When Technology Doesn't Translate

It is clear that the trend of centralising brand marketing and communication activities in headquarters is real. The principal argument for such centralisation, of course, is cost savings. And while there may be some truth in that, the question remains – is it as effective? Or is centralisation costing more money in lower results?

For example many organisations rely on central planning for rolling out digital initiatives in many different markets. The risk is in missing some of the key differences in those markets.

According to Orange Exposure 2011, a study that researched European habits in mobile Internet services and content, Spaniards increased their use of smartphones in one year from 29 percent in 2010 to 71 percent in 2011. At the same time, adoption of tablets went from 28 percent to 51 percent. Impressive numbers, but still tremendous room for growth compared to penetration in France and the UK.

More significant, however, is how Spaniards use these technologies. More so than their French and British neighbours, Spaniards are heavier users of smartphones for entertainment. It’s a way to kill time when no other screens are available for viewing. Tablets, on the other hand, are used more to save time and for more efficient navigation.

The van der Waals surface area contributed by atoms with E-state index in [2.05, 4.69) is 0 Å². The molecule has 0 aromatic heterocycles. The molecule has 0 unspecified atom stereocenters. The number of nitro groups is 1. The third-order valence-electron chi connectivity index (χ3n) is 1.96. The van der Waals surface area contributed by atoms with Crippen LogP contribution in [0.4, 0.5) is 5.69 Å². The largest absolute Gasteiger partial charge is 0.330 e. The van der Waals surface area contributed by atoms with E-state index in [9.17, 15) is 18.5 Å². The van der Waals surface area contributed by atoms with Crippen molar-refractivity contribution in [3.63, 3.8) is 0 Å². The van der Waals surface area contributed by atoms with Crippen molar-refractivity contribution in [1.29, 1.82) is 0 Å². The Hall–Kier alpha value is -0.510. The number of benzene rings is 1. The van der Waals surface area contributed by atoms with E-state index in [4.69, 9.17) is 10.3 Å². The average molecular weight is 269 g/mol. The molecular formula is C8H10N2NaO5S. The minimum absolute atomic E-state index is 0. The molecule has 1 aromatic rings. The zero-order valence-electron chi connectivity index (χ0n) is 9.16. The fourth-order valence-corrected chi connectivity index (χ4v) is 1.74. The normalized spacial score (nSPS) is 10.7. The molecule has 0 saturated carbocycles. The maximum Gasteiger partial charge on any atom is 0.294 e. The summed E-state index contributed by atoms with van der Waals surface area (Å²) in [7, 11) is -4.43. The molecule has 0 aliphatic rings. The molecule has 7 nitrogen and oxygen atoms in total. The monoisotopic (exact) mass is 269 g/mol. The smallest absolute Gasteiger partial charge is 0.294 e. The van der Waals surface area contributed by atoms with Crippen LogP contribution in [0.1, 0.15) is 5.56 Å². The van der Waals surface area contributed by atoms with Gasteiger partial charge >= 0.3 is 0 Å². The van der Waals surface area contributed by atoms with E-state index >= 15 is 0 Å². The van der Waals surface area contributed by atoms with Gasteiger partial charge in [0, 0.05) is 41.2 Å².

Spaniards consume more entertainment content on-demand and streaming through smartphones and tablets than through traditional media. Still, tablet users are far more likely to have used their device to complete a purchase than those relying on smartphones (60 percent vs. 35 percent). Spanish users also rely more heavily on their browser, as opposed to dedicated apps, to access the Internet than those in many western economies. In Spain, apps remain in an incipient phase.

The pace of development and adoption of mobile technology is different in each country.  Focusing on a single strategy for both content development and online communication is, therefore, not a valid approach. It’s important for marketers to understand the pace of technology development and adoption in specific markets and cultures so that they can be sure they’re delivering meaningful content through relevant channels.

Bottom line: If your audience is more comfortable buying online using a tablet, your plans for a phone-centred secure shopping app may be ill-advised.

 

by Ana Garcia-Hierro
General Manager, gyro Madrid

Follow Ana on Twitter @Ana5Names

Cross posted at Ignite Something on the Forbes CMO Network